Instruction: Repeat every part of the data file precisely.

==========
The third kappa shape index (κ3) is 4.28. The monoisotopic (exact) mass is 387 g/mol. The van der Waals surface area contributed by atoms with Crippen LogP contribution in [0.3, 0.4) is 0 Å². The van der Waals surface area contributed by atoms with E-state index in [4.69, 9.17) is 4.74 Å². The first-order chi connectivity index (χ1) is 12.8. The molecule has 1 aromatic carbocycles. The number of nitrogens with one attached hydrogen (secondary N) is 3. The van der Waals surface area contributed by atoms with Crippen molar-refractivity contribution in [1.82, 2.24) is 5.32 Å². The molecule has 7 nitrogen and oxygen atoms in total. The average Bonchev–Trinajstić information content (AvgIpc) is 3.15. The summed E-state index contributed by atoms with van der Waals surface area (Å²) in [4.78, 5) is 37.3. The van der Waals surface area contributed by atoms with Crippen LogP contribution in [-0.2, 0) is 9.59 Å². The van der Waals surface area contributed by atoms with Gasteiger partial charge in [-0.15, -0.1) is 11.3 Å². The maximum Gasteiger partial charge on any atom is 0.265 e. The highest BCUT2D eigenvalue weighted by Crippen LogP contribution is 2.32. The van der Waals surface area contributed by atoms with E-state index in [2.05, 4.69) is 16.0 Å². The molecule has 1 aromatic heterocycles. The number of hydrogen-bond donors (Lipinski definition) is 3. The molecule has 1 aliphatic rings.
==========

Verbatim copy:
The third kappa shape index (κ3) is 4.28. The monoisotopic (exact) mass is 387 g/mol. The van der Waals surface area contributed by atoms with Crippen LogP contribution in [0.3, 0.4) is 0 Å². The van der Waals surface area contributed by atoms with E-state index in [4.69, 9.17) is 4.74 Å². The first-order chi connectivity index (χ1) is 12.8. The molecule has 1 aromatic carbocycles. The number of nitrogens with one attached hydrogen (secondary N) is 3. The van der Waals surface area contributed by atoms with Crippen molar-refractivity contribution in [1.82, 2.24) is 5.32 Å². The molecule has 7 nitrogen and oxygen atoms in total. The average Bonchev–Trinajstić information content (AvgIpc) is 3.15. The summed E-state index contributed by atoms with van der Waals surface area (Å²) in [4.78, 5) is 37.3. The van der Waals surface area contributed by atoms with Crippen LogP contribution in [-0.2, 0) is 9.59 Å². The van der Waals surface area contributed by atoms with Gasteiger partial charge in [-0.15, -0.1) is 11.3 Å². The maximum Gasteiger partial charge on any atom is 0.265 e. The highest BCUT2D eigenvalue weighted by Crippen LogP contribution is 2.32. The van der Waals surface area contributed by atoms with E-state index in [2.05, 4.69) is 16.0 Å². The molecule has 1 aromatic heterocycles. The number of hydrogen-bond donors (Lipinski definition) is 3. The molecule has 1 aliphatic rings.